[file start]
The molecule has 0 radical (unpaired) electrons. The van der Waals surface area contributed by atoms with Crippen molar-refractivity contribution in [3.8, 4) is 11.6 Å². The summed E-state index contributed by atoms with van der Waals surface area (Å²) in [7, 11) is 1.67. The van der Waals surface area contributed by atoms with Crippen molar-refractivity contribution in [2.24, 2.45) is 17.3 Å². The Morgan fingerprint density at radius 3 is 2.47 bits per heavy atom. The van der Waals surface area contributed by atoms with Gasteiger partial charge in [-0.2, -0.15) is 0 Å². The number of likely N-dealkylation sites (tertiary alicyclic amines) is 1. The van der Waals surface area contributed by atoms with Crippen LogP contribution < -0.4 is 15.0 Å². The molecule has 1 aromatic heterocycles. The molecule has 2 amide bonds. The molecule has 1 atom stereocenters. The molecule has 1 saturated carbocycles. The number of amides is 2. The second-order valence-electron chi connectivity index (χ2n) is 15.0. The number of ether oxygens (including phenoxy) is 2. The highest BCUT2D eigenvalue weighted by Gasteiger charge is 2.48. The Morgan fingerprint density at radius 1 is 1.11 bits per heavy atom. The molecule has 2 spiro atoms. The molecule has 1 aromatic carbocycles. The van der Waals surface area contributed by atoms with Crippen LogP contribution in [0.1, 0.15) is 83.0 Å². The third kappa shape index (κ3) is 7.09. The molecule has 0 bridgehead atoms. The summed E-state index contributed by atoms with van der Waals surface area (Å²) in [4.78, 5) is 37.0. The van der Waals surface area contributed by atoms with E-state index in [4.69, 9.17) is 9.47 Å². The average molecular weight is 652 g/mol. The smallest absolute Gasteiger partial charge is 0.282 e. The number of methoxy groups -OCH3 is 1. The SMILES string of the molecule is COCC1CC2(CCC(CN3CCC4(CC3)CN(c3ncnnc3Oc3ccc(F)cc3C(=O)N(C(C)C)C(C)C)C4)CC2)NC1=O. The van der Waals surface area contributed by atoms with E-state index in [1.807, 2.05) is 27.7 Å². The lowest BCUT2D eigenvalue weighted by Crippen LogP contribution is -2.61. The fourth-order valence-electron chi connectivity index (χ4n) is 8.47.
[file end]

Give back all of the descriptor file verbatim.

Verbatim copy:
The molecule has 0 radical (unpaired) electrons. The van der Waals surface area contributed by atoms with Crippen molar-refractivity contribution in [3.8, 4) is 11.6 Å². The summed E-state index contributed by atoms with van der Waals surface area (Å²) in [7, 11) is 1.67. The van der Waals surface area contributed by atoms with Crippen molar-refractivity contribution in [2.24, 2.45) is 17.3 Å². The Morgan fingerprint density at radius 3 is 2.47 bits per heavy atom. The van der Waals surface area contributed by atoms with Gasteiger partial charge in [-0.2, -0.15) is 0 Å². The number of likely N-dealkylation sites (tertiary alicyclic amines) is 1. The van der Waals surface area contributed by atoms with Crippen LogP contribution < -0.4 is 15.0 Å². The molecule has 1 aromatic heterocycles. The molecule has 2 amide bonds. The molecule has 1 atom stereocenters. The molecule has 1 saturated carbocycles. The number of amides is 2. The second-order valence-electron chi connectivity index (χ2n) is 15.0. The number of ether oxygens (including phenoxy) is 2. The highest BCUT2D eigenvalue weighted by Gasteiger charge is 2.48. The Morgan fingerprint density at radius 1 is 1.11 bits per heavy atom. The molecule has 2 spiro atoms. The molecule has 1 aromatic carbocycles. The van der Waals surface area contributed by atoms with Crippen LogP contribution in [0.1, 0.15) is 83.0 Å². The third kappa shape index (κ3) is 7.09. The molecule has 0 bridgehead atoms. The summed E-state index contributed by atoms with van der Waals surface area (Å²) in [4.78, 5) is 37.0. The van der Waals surface area contributed by atoms with E-state index in [4.69, 9.17) is 9.47 Å². The average molecular weight is 652 g/mol. The smallest absolute Gasteiger partial charge is 0.282 e. The number of methoxy groups -OCH3 is 1. The SMILES string of the molecule is COCC1CC2(CCC(CN3CCC4(CC3)CN(c3ncnnc3Oc3ccc(F)cc3C(=O)N(C(C)C)C(C)C)C4)CC2)NC1=O. The van der Waals surface area contributed by atoms with E-state index in [1.807, 2.05) is 27.7 Å². The lowest BCUT2D eigenvalue weighted by Crippen LogP contribution is -2.61. The fourth-order valence-electron chi connectivity index (χ4n) is 8.47.